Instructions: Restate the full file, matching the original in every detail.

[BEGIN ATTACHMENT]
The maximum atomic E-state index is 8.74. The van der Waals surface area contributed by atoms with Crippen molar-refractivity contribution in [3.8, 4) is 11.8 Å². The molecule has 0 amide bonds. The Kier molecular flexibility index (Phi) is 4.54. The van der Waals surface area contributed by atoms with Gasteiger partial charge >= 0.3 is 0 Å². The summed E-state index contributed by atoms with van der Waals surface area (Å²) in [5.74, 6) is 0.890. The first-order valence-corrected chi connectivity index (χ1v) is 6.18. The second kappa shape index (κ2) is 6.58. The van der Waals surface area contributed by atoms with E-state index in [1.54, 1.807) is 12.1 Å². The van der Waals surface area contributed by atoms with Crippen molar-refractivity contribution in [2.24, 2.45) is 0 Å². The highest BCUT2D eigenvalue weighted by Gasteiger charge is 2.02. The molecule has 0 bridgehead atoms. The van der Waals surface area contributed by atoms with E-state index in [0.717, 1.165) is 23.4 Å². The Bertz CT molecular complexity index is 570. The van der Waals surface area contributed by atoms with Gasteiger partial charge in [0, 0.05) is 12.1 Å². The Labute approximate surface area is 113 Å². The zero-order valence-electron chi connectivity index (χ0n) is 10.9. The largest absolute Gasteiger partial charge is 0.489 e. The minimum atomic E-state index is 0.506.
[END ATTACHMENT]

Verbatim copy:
The maximum atomic E-state index is 8.74. The van der Waals surface area contributed by atoms with Crippen molar-refractivity contribution in [3.8, 4) is 11.8 Å². The molecule has 0 amide bonds. The Kier molecular flexibility index (Phi) is 4.54. The van der Waals surface area contributed by atoms with Gasteiger partial charge >= 0.3 is 0 Å². The summed E-state index contributed by atoms with van der Waals surface area (Å²) in [5.74, 6) is 0.890. The first-order valence-corrected chi connectivity index (χ1v) is 6.18. The second kappa shape index (κ2) is 6.58. The van der Waals surface area contributed by atoms with E-state index in [1.54, 1.807) is 12.1 Å². The van der Waals surface area contributed by atoms with Crippen molar-refractivity contribution in [2.24, 2.45) is 0 Å². The highest BCUT2D eigenvalue weighted by Gasteiger charge is 2.02. The molecule has 0 bridgehead atoms. The van der Waals surface area contributed by atoms with E-state index in [0.717, 1.165) is 23.4 Å². The Bertz CT molecular complexity index is 570. The van der Waals surface area contributed by atoms with Gasteiger partial charge in [0, 0.05) is 12.1 Å². The Labute approximate surface area is 113 Å². The zero-order valence-electron chi connectivity index (χ0n) is 10.9. The largest absolute Gasteiger partial charge is 0.489 e. The minimum atomic E-state index is 0.506.